As the year winds down and we get ready to spend some time with our loved ones, it’s important to also take some time for yourself as a business owner to reflect on how your enterprise performed in 2020 by conducting an annual business review. It’s also a time to prepare ourselves for the coming year, before the holidays transition back to the hustle and bustle.
Running an Activated Checklist in your Way We Do account to conduct an annual business review process, lets you paint a picture of your organization’s journey during the year, recalling your achievements and challenges, and how you’ve progressed toward your goals. You may feel an annual review is a luxury reserved for the sole proprietor, but this is far from true. An annual business review is an opportunity for you to ask the hard questions about your business – whatever its size – and where necessary, adjust your approach to keep things going in the direction you want.
We share our top 10 reflective questions to help you come to grips with the year that was.
- How was productivity affected?
- How did you motivate and inspire your team?
- Did you meet your financial targets this year? (And if not, why not?)
- What products and services performed better than you expected?
- Which systems do you need to upgrade and standardize? (As well as software, this includes any intellectual property you’ve developed as part of your approach to guiding your processes, maintaining your business values, and providing services to clients.)
- What major setbacks did you experience?
- What can you do to avoid similar setbacks in the coming year?
- What lessons did you learn?
- What are your goals for next year, and what strategies do you need to put in place to achieve them?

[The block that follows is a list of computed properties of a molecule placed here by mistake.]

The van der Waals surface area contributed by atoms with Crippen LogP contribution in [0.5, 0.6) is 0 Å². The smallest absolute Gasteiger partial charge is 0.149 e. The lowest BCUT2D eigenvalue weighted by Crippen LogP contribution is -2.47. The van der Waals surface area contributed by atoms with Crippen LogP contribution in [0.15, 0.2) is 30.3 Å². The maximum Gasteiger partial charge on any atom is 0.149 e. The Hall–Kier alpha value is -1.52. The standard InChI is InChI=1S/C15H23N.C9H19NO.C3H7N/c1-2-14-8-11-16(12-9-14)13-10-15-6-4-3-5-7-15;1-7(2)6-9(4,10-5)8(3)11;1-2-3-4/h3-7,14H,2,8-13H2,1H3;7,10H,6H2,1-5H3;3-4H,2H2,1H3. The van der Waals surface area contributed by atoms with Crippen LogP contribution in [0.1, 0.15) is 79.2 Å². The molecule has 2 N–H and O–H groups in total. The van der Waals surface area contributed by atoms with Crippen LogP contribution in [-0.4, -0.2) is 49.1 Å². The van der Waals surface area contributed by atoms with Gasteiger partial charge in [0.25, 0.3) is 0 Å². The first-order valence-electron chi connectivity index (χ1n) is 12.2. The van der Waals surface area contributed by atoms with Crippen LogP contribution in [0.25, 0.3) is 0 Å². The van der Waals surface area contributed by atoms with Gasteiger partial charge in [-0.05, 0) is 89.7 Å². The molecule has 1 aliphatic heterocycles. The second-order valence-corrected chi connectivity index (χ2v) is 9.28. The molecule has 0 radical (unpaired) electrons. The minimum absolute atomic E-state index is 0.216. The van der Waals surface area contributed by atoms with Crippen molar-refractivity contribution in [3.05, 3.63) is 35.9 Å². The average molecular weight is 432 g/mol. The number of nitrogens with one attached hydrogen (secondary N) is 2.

- What can you do to help operations run as smoothly as possible next year?
Asking these questions of yourself and your team gets everyone thinking about the bigger picture, and what you can all do to help lay the groundwork for the coming year.
Conducting the Annual Business Review
1. Review your timeline for the year
A timeline review gives you a snapshot of the journey you and your business have taken throughout the year. Make sure you include milestones and goals you reached, as well as any setbacks you faced. A timeline review can also include your reflections on the priorities you had in mind at the start of the year, and give you a glimpse of the intentions you have for the future. The information you gather here sets the stage for your next steps.
2. Review your key business divisions
Your key business divisions are typically your revenue-generating divisions responsible for day-to-day operations. These might be marketing, customer service, and operational divisions. Identify key details that will reinforce your plans for the coming year. This can range from getting customer feedback on service delivery, to conversions from paid marketing activities, to investment funding and revenue from business activities.
3. Review your goals and accomplishments